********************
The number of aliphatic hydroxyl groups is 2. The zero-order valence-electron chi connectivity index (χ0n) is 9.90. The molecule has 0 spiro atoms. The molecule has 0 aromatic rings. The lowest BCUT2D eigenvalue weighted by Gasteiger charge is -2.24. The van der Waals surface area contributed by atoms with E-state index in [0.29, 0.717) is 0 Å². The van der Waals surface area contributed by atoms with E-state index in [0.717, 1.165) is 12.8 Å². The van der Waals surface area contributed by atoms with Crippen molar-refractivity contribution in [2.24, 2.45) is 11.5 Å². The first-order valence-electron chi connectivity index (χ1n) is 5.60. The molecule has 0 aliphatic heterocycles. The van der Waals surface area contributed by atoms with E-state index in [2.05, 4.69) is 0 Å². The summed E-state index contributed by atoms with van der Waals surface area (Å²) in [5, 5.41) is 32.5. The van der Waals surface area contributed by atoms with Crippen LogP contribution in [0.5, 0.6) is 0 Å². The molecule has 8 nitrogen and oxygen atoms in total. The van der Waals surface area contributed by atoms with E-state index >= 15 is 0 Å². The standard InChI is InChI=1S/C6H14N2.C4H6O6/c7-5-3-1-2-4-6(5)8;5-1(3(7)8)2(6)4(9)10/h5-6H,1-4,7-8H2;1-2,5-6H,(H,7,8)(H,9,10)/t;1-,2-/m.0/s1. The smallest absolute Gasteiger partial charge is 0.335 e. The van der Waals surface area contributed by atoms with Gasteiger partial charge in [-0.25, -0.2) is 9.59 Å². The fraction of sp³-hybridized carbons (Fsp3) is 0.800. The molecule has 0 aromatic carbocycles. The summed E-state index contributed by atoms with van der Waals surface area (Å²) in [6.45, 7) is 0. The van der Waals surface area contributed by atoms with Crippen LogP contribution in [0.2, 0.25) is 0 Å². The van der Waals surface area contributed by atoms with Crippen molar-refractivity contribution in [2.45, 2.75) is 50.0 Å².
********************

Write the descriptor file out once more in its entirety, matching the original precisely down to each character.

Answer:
The number of aliphatic hydroxyl groups is 2. The zero-order valence-electron chi connectivity index (χ0n) is 9.90. The molecule has 0 spiro atoms. The molecule has 0 aromatic rings. The lowest BCUT2D eigenvalue weighted by Gasteiger charge is -2.24. The van der Waals surface area contributed by atoms with E-state index in [0.29, 0.717) is 0 Å². The van der Waals surface area contributed by atoms with E-state index in [0.717, 1.165) is 12.8 Å². The van der Waals surface area contributed by atoms with Crippen molar-refractivity contribution in [2.24, 2.45) is 11.5 Å². The first-order valence-electron chi connectivity index (χ1n) is 5.60. The molecule has 0 aliphatic heterocycles. The van der Waals surface area contributed by atoms with E-state index in [2.05, 4.69) is 0 Å². The summed E-state index contributed by atoms with van der Waals surface area (Å²) in [5, 5.41) is 32.5. The van der Waals surface area contributed by atoms with Crippen LogP contribution in [0.5, 0.6) is 0 Å². The molecule has 8 nitrogen and oxygen atoms in total. The van der Waals surface area contributed by atoms with E-state index >= 15 is 0 Å². The standard InChI is InChI=1S/C6H14N2.C4H6O6/c7-5-3-1-2-4-6(5)8;5-1(3(7)8)2(6)4(9)10/h5-6H,1-4,7-8H2;1-2,5-6H,(H,7,8)(H,9,10)/t;1-,2-/m.0/s1. The smallest absolute Gasteiger partial charge is 0.335 e. The van der Waals surface area contributed by atoms with Gasteiger partial charge in [-0.25, -0.2) is 9.59 Å². The fraction of sp³-hybridized carbons (Fsp3) is 0.800. The molecule has 0 aromatic carbocycles. The summed E-state index contributed by atoms with van der Waals surface area (Å²) in [6.45, 7) is 0. The van der Waals surface area contributed by atoms with Crippen LogP contribution in [0.2, 0.25) is 0 Å². The van der Waals surface area contributed by atoms with Crippen molar-refractivity contribution in [2.45, 2.75) is 50.0 Å².